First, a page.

Notwithstanding these differences, the pathologic distinction between early prefibrotic PMF and ET and early polycythemia vera (PV) can be very challenging with intraobserver concordance between experts of 80-90% in some series.

PV, typically, presents with an increased hematocrit and hemoglobin. There is, typically, a panmyelosis in the bone marrow biopsy, as opposed to solely a megakaryocytic hyperplasia, as is seen in ET.

CML must be excluded before a diagnosis of ET is made. FISH for BCRABL is typically sufficient to diagnose CML. Of course, the small megakaryocytes with monolobated nuclei in CML are quite distinct from the large, hyperlobated megakaryocytes seen in ET. Also, CML, typically, presents with a leukocytosis with left-shifted granulocytosis.

What Lab Results Are Absolutely Confirmatory?

No laboratory test is absolutely confirmatory. Patients require complete blood count (CBC), bone marrow biopsy, cytogenetics, and JAK2 mutation studies.

Patients must display a sustained thrombocytosis with characteristic bone marrow histomorphology. If a Jak2 mutation or a cytogenetic abnormality is not found, a thorough work-up for reactive causes of thrombocytosis must be performed. Once that is complete, if the bone marrow shows no other features of other CMPNs, the patient may be diagnosed with ET.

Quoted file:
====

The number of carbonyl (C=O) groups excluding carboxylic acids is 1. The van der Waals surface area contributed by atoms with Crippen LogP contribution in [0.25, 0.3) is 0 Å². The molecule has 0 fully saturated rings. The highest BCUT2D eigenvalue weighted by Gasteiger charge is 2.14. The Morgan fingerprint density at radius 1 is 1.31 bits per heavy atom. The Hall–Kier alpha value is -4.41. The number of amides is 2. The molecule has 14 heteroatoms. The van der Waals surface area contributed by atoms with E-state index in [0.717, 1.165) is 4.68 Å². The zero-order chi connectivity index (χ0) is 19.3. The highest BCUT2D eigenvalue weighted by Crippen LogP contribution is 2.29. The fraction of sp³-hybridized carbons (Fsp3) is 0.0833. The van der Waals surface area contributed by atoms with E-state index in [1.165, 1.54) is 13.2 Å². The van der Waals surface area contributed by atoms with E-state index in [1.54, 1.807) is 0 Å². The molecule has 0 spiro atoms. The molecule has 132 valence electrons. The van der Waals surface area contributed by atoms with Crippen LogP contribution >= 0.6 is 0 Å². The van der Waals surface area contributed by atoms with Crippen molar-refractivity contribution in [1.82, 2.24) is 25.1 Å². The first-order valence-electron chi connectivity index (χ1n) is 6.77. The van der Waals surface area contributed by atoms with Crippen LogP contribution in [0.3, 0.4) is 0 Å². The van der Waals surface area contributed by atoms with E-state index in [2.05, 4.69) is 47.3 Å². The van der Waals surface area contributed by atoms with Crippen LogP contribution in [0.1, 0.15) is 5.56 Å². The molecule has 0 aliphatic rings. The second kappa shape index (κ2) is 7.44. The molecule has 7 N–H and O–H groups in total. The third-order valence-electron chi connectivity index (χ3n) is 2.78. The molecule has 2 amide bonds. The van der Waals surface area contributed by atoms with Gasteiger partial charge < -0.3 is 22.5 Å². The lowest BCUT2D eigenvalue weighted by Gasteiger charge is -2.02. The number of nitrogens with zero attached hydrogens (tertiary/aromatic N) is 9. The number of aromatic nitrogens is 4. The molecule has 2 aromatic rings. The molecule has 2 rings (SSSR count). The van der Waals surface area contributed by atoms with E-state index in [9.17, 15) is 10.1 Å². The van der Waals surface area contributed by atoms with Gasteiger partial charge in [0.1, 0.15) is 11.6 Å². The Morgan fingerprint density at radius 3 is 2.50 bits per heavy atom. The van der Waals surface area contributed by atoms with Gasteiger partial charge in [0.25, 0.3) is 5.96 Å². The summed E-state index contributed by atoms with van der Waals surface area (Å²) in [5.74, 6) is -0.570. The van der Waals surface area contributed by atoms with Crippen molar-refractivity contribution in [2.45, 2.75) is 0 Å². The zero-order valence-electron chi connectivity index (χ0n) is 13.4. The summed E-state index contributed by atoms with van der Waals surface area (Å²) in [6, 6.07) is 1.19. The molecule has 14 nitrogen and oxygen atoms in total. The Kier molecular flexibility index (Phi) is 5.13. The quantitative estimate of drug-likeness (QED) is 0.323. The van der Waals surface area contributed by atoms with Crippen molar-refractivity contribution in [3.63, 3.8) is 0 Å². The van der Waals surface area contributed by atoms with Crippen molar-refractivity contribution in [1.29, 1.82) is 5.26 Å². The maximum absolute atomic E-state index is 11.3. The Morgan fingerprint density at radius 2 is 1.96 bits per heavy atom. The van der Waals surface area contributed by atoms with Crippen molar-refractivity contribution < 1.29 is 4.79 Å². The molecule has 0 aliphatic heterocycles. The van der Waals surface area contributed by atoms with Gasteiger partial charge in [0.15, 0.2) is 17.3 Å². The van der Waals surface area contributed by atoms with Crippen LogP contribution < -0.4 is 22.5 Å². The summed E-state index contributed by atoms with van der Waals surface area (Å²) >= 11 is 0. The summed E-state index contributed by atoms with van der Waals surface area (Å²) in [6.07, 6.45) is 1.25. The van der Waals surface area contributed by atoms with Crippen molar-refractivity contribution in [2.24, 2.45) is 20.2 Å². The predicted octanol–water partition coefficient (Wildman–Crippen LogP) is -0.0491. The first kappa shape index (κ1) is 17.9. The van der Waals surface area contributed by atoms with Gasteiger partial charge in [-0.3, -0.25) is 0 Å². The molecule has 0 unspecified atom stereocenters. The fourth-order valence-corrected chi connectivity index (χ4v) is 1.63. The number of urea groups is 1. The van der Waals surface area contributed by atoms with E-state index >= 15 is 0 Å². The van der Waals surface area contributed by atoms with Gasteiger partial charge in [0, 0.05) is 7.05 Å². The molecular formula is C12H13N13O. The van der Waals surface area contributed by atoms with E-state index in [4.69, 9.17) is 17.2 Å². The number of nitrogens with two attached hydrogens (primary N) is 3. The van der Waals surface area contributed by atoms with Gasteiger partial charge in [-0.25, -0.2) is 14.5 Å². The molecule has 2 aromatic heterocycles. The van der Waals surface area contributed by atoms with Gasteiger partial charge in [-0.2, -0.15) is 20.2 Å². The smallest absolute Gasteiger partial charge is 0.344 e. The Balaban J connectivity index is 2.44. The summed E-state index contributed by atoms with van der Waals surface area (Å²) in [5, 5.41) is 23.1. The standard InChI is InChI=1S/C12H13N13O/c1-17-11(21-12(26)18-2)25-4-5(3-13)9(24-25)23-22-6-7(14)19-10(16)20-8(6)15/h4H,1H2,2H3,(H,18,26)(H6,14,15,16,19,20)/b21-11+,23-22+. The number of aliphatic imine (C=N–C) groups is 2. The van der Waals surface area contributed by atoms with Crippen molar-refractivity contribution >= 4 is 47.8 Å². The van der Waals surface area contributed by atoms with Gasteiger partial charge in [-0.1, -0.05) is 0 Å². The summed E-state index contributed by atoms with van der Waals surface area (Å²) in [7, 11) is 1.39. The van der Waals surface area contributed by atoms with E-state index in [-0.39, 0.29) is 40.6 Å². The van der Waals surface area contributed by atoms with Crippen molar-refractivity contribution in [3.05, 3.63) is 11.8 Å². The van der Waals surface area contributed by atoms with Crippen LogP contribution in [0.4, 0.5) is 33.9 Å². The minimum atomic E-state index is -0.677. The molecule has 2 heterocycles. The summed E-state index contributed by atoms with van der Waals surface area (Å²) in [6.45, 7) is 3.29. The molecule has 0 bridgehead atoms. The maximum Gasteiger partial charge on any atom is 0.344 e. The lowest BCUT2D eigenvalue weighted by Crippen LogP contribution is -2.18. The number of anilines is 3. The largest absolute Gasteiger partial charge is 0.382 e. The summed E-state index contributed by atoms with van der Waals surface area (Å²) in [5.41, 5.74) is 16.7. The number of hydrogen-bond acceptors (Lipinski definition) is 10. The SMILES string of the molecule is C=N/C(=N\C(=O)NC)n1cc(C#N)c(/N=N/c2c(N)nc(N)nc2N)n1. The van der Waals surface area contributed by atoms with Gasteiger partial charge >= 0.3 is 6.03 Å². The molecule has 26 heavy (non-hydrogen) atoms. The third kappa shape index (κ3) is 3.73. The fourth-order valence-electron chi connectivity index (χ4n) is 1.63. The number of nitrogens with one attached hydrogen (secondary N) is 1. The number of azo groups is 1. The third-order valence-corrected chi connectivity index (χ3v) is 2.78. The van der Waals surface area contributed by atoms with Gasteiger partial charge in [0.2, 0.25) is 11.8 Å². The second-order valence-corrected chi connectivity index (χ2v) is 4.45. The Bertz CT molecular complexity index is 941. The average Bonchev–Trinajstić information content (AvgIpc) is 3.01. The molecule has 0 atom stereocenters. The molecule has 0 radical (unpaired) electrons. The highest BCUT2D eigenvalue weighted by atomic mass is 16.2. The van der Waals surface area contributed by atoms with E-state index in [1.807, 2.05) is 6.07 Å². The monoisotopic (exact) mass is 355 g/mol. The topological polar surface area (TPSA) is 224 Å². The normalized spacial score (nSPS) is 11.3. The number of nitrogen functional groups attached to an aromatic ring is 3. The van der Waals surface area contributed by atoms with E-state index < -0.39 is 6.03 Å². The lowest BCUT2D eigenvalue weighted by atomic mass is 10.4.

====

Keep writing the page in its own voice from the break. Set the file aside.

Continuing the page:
What are the long-term sequelae in patients?

The prognosis in ET patients is good if thrombosis and hemorrhage can be controlled. In several studies, the risk of thrombosis or bleeding is approximately 2% per patient-year. High risk factors include male sex, presence of a JAK2 mutation, history of thrombosis, age greater than 60 years, and presence of cardiovascular risk factors (i.e., hypertension, smoking history, diabetes mellitus). Even in high-risk patients, extreme thrombocytosis (Plt >1,000/microliter) is not associated with thrombocytosis. Low-risk patients can be followed or placed on low-doses of aspirin. High-risk patients may need more aggressive therapy, such as aspirin, anagrelide, or hydroxyure,a or more rarely interferon and/or busulfan.

The risk of leukemic transformation in ET is very low (<1%), as is the risk of progressive marrow fibrosis (1%) if a strict WHO definition is used to separate prefibrotic PMF from ET.

Mean overall survival in ET patients is estimated at least 20 years.

What other reactive causes should I rule out?

Thrombocytosis is a common reactive response. In the physiologic state, the liver produces thrombopoietin, 1 of the main megakaryocytic growth factors, at a constant rate. Platelets and megakaryocytes consume thrombopoietin (TPO) at a constant rate, maintaining a steady-state, constant TPO level in the blood. Increased TPO production occurs in the liver as an acute phase reactant leading to an increase in platelet production and megakaryocytic proliferative drive.

Infection/inflammation leads to thrombocytosis, as it triggers the acute phase reactant condition in the liver. Connective tissue diseases can similarly lead to thrombocytosis. Metastatic cancer and lymphoproliferative disorders are also associated with reactive thrombocyosis. Iron deficiency anemia leads to increased erythropoietin production, which has some crosstalk on the TPO receptor, leading, therefore, also to a thrombocytosis. Splenectomy leads to an increase in circulating platelets, since a large proportion of the body’s platelets are sequestered in the spleen.